Thursday, March 31, 2016

[Anime] Clannad After Story Review

Clannad After Story is an extension of the Clannad original series, moving from a story of friends in high school to the beginnings of adult life.  This is a rare move for series of this type, as they are rooted firmly in adolescent drama and nostalgia and cannot risk moving beyond these themes.  After Story attempts to tackle this transition, and on many occasions succeeds well.  Unfortunately, it also carries with it many of the elements that hobbled Clannad which, in light of the increased seriousness of the content, makes their presence all the more jarring.  Because of these similarities this review will echo my review of Clannad on many points.

The Good:

As with Clannad, when the series didn't become excessive (more on that below), it was genuinely touching.  The highlight of After Story is Nagisa's death and the subsequent episodes in which Tomoya grapples with the aftermath.

The greatest daring of After Story is that Nagisa dies.  One of the two main characters, one that you have come to know throughout Clannad and After Story, is gone.  Even for somebody such as myself, who had been spoiled beforehand, the move was significant.  To actually remove a main character while there are still so many episodes to resolve is exceedingly rare, and for good reason.  People are invested in them, and when that character is suddenly gone they are forced to confront the aftermath.  This is why the timing in Nagisa's death is key.  Many series will casually kill off main characters near the end, if for no other reason than to demonstrate that it is the end.  But Nagisa's passing halfway through forces both Tomoya and the audience to confront the fact that life goes on.

It is during this process of recovery that After Story is the most meaningful, revisiting its core themes of family and the importance of connections between people.  After Nagisa's death Tomoya becomes a hollow shell as he withdraws from everybody around him, abandoning his child to the care of Sanae (Nagisa's mother).  But after several years he is forced to confront Ushio, to reconnect with his daughter, and so be brought back to life as he realizes how much his actions have impacted not just himself but all those around him.  It is during this resurrection that he also gains a new appreciation for those around him.  The three best elements during this arc of the series were:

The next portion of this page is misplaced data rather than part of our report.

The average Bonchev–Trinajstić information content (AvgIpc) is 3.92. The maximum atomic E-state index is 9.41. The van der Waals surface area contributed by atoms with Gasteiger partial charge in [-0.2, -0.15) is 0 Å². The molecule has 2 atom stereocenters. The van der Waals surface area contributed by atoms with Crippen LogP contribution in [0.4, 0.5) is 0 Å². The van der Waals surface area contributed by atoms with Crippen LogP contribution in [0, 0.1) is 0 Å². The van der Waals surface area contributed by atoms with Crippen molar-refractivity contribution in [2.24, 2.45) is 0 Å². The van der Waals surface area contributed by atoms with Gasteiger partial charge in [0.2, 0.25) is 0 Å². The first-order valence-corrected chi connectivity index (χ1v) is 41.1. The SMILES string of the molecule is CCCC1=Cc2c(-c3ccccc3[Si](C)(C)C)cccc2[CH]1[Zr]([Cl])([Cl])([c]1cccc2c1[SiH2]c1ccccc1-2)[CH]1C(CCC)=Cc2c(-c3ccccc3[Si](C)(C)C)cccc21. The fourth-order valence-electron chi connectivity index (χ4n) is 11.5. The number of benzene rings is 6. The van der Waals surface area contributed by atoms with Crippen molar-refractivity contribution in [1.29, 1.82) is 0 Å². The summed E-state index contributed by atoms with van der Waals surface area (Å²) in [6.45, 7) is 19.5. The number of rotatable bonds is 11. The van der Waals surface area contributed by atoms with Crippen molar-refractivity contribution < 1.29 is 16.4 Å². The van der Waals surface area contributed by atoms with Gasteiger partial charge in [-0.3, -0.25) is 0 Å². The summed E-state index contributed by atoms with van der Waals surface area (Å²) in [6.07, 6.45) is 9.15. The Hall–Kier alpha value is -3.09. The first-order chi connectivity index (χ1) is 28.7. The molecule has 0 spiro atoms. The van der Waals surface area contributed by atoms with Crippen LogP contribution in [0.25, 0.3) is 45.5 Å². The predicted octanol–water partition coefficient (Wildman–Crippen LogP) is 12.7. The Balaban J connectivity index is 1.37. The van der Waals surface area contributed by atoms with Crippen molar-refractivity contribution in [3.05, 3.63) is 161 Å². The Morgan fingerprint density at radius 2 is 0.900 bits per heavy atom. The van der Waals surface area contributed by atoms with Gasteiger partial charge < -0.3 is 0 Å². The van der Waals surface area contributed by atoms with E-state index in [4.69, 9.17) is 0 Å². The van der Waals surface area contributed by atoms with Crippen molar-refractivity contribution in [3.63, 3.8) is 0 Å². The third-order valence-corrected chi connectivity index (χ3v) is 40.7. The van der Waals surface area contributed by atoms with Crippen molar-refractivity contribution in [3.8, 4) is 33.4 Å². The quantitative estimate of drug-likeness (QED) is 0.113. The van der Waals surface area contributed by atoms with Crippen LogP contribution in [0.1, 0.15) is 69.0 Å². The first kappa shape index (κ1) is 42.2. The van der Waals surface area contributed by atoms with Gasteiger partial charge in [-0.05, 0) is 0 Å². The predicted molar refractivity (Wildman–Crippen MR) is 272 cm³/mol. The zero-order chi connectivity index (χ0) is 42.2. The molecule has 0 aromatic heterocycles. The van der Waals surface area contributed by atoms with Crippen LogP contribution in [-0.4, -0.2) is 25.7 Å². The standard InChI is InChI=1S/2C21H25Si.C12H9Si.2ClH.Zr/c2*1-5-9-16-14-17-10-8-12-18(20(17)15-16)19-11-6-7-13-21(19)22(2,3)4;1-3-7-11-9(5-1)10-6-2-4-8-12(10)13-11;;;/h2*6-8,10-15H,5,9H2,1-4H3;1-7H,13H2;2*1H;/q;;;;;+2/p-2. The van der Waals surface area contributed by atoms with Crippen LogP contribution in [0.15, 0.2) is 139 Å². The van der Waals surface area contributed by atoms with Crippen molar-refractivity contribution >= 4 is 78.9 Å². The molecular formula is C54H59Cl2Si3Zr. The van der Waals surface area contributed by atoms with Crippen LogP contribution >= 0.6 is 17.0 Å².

• Closure with Naoyuki Okazaki: Tomoya's coming to terms with his father is handled very well.  Nothing is more frustrating in a series than when a character reconnects with an abusive figure through reinterpretation rather than understanding.  That is, in an attempt to explain why the audience should now care about the formerly "evil" human being, a series will offer up a feeble back story to explain why they weren't actually bad.  They were just misguided.  Or trying too hard.  Or had some tragedy that justified their harshness.  This approach is simplistic, hinging on the assumption that a person is singularly good or evil.  It cheapens earlier suffering because now it must be glossed over in a feeble attempt to say, "But they didn't really mean it!"